For the first time in 20 years, the Internal Revenue Service is increasing the deduction limit for the amount of money teachers spend on school supplies, the agency has announced. Teachers will now be able to deduct up to $300 of out-of-pocket classroom expenses in 2022 (or up to $600 for married educators filing jointly), up from the $250 that has been set since the incentive first started in 2002. The limit will rise in $50 increments in future years based on inflation adjustments, and the deduction can be taken even if the filer elects to take the standard deduction.
Eligible educators include anyone who is a kindergarten through grade 12 teacher, instructor, counselor, principal or aide in a school for at least 900 hours during the school year. Both public and private school educators qualify. Educators can deduct the unreimbursed cost of:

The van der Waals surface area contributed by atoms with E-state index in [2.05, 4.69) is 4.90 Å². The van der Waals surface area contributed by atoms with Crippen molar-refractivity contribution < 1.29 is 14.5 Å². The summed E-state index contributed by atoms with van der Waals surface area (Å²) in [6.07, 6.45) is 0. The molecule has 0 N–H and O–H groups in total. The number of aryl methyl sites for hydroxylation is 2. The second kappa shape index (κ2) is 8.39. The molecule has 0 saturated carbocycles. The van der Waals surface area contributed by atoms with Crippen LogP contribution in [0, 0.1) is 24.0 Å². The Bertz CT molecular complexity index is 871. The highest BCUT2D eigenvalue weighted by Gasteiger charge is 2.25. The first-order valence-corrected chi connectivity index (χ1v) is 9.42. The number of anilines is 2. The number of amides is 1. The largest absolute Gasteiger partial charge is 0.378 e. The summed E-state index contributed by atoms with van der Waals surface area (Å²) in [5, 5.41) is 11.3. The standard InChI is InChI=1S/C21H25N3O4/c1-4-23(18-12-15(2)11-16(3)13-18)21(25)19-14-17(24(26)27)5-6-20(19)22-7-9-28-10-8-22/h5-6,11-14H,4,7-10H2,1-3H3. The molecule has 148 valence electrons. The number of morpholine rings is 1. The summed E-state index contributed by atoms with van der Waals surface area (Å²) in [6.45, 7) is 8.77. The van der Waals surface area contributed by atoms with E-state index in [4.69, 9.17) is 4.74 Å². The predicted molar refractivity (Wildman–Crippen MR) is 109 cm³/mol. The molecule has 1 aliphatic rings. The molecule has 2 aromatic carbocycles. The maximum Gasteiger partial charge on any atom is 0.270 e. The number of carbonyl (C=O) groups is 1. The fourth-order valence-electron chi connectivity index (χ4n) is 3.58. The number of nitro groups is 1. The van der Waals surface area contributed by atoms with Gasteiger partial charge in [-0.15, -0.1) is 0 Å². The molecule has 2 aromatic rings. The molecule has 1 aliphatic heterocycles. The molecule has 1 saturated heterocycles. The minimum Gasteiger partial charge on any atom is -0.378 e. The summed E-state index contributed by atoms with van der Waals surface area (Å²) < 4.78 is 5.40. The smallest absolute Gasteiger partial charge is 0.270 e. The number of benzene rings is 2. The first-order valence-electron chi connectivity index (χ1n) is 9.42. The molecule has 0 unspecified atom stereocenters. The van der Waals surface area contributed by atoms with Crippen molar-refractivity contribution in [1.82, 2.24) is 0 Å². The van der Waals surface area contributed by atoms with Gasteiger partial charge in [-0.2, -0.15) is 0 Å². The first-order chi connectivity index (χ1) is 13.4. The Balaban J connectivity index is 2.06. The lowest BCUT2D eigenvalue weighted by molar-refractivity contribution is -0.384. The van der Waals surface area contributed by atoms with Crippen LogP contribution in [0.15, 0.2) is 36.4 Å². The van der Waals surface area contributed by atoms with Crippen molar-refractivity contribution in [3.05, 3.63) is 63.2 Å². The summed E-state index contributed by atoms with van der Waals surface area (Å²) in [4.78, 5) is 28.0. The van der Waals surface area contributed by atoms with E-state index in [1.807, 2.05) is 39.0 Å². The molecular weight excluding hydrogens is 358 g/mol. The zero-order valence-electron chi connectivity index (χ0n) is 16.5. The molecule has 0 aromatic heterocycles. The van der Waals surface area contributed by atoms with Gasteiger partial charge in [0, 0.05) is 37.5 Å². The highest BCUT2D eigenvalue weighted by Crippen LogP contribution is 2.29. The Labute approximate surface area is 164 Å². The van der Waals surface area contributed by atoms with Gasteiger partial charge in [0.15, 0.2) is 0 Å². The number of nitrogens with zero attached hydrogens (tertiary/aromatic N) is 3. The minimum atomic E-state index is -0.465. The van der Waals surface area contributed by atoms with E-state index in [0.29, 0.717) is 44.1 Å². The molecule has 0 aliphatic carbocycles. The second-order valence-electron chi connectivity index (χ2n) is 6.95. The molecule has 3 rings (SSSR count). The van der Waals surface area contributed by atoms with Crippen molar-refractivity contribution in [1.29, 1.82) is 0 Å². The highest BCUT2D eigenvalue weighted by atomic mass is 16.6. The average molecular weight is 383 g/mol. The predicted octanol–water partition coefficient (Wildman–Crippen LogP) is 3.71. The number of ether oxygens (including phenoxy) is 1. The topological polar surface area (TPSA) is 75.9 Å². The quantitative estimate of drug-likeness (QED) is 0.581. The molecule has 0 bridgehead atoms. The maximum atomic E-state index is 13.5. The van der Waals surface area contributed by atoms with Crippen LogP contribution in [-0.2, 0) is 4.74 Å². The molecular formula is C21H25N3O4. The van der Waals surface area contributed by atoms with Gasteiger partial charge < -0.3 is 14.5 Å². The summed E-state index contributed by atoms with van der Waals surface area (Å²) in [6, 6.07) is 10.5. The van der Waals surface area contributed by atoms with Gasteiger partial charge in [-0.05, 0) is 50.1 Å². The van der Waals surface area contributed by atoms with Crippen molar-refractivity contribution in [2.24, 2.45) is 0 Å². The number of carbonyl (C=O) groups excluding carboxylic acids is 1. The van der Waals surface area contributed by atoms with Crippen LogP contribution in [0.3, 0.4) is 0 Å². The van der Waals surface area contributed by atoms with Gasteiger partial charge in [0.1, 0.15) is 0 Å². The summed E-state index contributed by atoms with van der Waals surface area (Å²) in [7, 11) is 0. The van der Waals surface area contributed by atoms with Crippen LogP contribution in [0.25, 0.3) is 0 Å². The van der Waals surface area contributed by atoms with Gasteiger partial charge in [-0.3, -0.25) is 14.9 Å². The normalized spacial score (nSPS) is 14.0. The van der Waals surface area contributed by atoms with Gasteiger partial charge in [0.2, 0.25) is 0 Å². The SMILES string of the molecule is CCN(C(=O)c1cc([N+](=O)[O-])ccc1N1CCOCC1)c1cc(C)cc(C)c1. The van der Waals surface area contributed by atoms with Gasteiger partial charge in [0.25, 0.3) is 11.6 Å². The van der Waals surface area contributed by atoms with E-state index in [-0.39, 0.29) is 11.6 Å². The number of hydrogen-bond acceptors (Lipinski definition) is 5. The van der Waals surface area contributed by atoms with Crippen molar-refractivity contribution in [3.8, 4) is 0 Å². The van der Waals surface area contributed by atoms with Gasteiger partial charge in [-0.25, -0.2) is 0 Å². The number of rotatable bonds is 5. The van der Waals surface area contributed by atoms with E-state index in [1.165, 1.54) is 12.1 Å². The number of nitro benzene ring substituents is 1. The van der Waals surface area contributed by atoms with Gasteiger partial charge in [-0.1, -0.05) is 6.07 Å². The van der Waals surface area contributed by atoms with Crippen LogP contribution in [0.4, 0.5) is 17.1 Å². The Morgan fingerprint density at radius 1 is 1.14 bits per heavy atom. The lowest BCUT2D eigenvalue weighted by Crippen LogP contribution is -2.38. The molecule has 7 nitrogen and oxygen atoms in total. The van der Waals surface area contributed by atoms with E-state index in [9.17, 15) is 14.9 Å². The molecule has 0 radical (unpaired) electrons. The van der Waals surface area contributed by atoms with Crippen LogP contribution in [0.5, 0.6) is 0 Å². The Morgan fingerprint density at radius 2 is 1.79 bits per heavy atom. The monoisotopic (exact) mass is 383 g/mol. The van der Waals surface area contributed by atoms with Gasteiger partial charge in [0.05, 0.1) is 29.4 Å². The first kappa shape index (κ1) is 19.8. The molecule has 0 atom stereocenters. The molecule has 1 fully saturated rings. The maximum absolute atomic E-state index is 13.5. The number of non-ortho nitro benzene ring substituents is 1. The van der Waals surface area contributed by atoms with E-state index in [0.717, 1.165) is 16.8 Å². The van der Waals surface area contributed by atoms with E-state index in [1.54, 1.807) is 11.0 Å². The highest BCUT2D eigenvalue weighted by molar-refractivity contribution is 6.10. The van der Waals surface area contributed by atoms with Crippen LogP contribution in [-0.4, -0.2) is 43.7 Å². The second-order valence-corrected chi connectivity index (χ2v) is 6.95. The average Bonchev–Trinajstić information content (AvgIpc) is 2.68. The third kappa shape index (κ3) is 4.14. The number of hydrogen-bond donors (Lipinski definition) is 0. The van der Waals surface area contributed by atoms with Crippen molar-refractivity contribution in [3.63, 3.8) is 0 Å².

- Books, supplies and other materials used in the classroom.
- Equipment, including computer equipment, software and services.
- COVID-19 protective items to stop the spread of the disease in the classroom. This includes face masks, disinfectant for use against COVID-19, hand soap, hand sanitizer, disposable gloves, tape, paint or chalk to guide social distancing, physical barriers, such as clear plexiglass, air purifiers and other items recommended by the Centers for Disease Control and Prevention.
- Professional development courses related to the curriculum they teach or the students they teach. But the IRS cautions that, for these expenses, it may be more beneficial to claim another educational tax benefit, especially the lifetime learning credit. For details, see Publication 970, Tax Benefits for Education , particularly Chapter 3.
Qualified expenses don’t include the cost of home schooling or for nonathletic supplies for courses in health or physical education. As with all deductions and credits, the IRS reminds educators to keep good records, including receipts, cancelled checks and other documentation.
If you’re an educator and you’d like assistance taking advantage of this deduction, contact your ShindelRock tax professional.